Sometimes it is best to be blunt. The turnout of members of the Order at the Mass was pathetic; once a year we celebrate the sanctity of the man without whom there would be no Order of Malta, the man who gave us our twin charism of Tuitio Fidei et Obsequium Pauperum. He has a feast day conveniently situated outside the holiday periods. It is very disappointing that a large number, indeed the great majority, of knights and dames (some of whom will indeed have had genuine reasons), are somehow unable to be present, to support the work of the Order spiritually and collectively. It is equally unkind to our guests who make the effort to attend, and to the young Companions who come to serve the Mass and assist at the lunch reception.

The picture above shows Blessed Gerard receiving Godfrey de Bouillon, King of Jerusalem, painted by Antoine de Favray (1706-98), it hangs in the Fine Art Museum in Valetta.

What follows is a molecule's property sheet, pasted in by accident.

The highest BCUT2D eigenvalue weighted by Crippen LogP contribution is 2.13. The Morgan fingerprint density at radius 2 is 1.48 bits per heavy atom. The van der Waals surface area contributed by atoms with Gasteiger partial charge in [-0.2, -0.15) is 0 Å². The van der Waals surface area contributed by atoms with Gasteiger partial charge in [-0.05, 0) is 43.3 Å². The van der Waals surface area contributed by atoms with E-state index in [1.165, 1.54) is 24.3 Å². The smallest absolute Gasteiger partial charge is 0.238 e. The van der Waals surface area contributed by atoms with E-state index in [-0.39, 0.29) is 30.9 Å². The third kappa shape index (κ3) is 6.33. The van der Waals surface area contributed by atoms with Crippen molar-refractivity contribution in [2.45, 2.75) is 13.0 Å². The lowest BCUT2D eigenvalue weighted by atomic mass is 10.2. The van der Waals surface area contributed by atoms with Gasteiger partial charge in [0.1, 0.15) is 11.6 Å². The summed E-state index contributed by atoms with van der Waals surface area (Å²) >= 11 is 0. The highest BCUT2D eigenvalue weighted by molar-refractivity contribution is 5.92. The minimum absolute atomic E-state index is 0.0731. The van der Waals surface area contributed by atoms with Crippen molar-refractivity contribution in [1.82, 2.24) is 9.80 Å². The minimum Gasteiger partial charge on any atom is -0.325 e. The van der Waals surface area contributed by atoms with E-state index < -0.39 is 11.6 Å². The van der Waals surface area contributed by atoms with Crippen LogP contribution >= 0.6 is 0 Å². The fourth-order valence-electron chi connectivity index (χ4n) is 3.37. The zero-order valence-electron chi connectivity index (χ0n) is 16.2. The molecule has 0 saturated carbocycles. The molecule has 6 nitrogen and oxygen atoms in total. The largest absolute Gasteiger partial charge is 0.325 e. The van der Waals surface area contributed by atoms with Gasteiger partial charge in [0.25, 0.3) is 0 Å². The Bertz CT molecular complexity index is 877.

While thinking over what I might preach about in my homily today I came across this text from Pope St Gregory the Great “A religious leader should be careful in deciding when to remain silent and be sure to say something useful when deciding to speak. In this way he will avoid saying things that would be better not said, or leaving unsaid things that ought to be said. For just as thoughtless remarks can lead people into error, so ill-advised silence can leave people in their error, when they could have been shown where they were wrong. Negligent religious leaders are often afraid to speak freely and say what needs to be said – for fear of losing favour with people. As Truth Himself says, they are certainly not guarding their flock with the care expected of a shepherd but are acting like hirelings, because hiding behind a wall of silence is like taking flight at the approach of the wolf.”